She said that about 30 years ago, a convicted murderer lived in the neighborhood, and his daughter played with their children. "You have to take care to protect your children and watch them. You can't stop kids from playing with each other … we just kept our distance from the parent," she said.

The Baileys were among the neighborhood's first African Americans when they arrived in 1968. Alex, 69, said he sometimes wonders if the campaign against Miletti could descend to "the mentality that in the past caused my people to be lynched and now Arabs to be arrested and abused."

Hargrave said he is aware of such fears and has consulted with the sheriff's station to make sure the anti-Miletti efforts remain lawful. "We are not vigilantes," he said.


Societies reveal their true colors by how they treat the most wretched, the most vulnerable, the neediest. I thought we lived in a Christian country? Didn't Jesus say something about tolerance and love. And isn't California a "Democratic", urr, blue, shouldn't we call it black, state?

I'm not denying the incredible harm done by those who sexually abuse children. They deserve to punished severely. Wong decides to keep his children away from his neighbor. This seems like the sensible thing, the appropriate thing to do.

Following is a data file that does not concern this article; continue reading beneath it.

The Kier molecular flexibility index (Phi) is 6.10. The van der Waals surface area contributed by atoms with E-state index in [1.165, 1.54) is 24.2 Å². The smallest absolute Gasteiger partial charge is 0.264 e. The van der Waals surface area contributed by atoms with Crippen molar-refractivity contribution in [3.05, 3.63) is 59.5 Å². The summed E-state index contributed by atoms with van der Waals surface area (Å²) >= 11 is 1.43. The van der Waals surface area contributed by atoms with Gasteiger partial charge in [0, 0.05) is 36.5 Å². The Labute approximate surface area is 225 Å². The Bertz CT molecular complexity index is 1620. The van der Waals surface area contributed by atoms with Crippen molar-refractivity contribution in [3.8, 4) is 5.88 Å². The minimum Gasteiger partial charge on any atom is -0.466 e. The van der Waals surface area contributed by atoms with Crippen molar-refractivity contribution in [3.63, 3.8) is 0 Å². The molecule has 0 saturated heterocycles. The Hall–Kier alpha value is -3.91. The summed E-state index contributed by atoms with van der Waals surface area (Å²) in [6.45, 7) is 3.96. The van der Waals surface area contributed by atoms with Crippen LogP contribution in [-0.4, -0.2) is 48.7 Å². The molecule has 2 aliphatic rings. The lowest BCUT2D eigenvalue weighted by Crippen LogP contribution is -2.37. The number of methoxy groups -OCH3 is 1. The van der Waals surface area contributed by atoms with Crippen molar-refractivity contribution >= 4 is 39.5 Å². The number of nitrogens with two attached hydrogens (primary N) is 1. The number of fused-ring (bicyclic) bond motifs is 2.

But, a line is crossed when people's basic civil rights are violated, when society legitimizes the state's power to expell lawfully-abiding citizens from their own home. Our society has crossed this line w/ regularity esp. during our "War On Terror" times (example 2: "detainees" disappear into a "military tribunal" system).

Facists (those Nazis, Southern racists and Hutus/Mutus) would uproot, deroot, then exterminate "others" based on their difference: just it was racial and/or religious. But sexual identity is different. RIGGGHTTTTT. It threatens our kids on MySpace. But, maybe it isn't so BLACK and WHITE. Just ask News flash: Republican Rep. of Florida Mark Foley (I love the source of this link) what it's like to suffer from a splintered sexual identity. But I guess we can't give him any sympathy either.

Sympathy, compassion, tolerance isn't allowed when society justifies by such a wide margin the ostracism of sex offenders. Not in our backyards, our neighborhoods.